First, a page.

Back to Jez – late lunch and – nap for me…..

Early night – as 6:00 am start – to visit a massive flower auction area.  We will definitely revisit Lovely Leiden! 

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CO2 make themselves comfortable!

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 Making friends with the locals. 


For a sheep chaser, Corrie was most unhappy with these!

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Oscar – and Corrie’s Diary.

So – missy Corrie thinks she can out-Franglais me!  Hallo and Goedemorgen – and Hoi!  Doei and Tot ziens – (but that’s after you read the blog).  That’s put her in her place – for now…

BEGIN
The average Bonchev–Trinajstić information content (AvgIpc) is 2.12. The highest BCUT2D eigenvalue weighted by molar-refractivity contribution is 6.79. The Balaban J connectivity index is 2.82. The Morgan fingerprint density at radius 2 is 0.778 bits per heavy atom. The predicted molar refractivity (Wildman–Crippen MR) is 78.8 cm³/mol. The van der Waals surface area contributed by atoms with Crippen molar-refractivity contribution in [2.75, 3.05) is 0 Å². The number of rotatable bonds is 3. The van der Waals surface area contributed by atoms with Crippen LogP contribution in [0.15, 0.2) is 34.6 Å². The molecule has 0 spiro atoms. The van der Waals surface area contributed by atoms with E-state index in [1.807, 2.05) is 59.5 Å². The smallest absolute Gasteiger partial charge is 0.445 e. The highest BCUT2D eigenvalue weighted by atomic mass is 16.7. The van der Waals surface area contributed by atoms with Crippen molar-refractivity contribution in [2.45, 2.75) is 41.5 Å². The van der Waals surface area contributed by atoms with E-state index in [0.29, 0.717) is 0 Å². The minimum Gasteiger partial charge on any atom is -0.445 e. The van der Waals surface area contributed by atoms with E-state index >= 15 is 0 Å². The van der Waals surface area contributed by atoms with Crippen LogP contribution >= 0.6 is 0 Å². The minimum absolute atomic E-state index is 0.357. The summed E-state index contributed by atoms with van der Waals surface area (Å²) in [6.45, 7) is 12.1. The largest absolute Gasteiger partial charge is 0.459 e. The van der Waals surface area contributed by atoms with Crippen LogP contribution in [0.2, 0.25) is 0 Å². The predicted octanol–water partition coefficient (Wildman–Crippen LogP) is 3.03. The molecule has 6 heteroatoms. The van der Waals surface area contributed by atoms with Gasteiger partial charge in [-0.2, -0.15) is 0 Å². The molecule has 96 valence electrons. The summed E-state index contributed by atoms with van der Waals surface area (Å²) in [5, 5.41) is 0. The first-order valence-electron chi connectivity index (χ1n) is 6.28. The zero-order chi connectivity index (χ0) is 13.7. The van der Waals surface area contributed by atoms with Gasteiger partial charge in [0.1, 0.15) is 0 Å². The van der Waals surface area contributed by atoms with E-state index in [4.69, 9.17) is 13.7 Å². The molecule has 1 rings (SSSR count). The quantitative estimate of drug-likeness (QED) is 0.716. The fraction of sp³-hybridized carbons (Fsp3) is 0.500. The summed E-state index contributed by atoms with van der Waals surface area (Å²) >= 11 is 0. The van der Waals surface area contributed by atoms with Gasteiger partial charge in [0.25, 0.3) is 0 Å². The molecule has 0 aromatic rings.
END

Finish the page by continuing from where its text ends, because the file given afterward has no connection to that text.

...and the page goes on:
Our owners K and J say we’re still in Neverlands – from Daft to Lazing cities.  K and J are now almost fully trained – after 2 years from me – and 1 from missy. They will always need refreshers of course… today K was walking beautifully to heel – I only had to correct her once. J was – well fairly normal – for an almost 72-year old – that’s 504 in doggy years – very scary, old man!  

They were intending to take us to a country called Pooland – but now it seems it will be Germilly – and the Cheque Republic – (must be lots of banks in Chequeland). Our good friend Kerstin will be 350  doggy years young…. she’s a mad hatter…..  The party will last all weekend, at least!  We just hope they have enough dogfood….. Slallammy and sausidge with loads of kertchoop – will do nicely…

Tot zien – for now – all our 11 readers…

O and C










1125-1128: Discovering Art in Den Haag and Delft

1125:  Den Haag Camper Platz

Friday 5th April 2019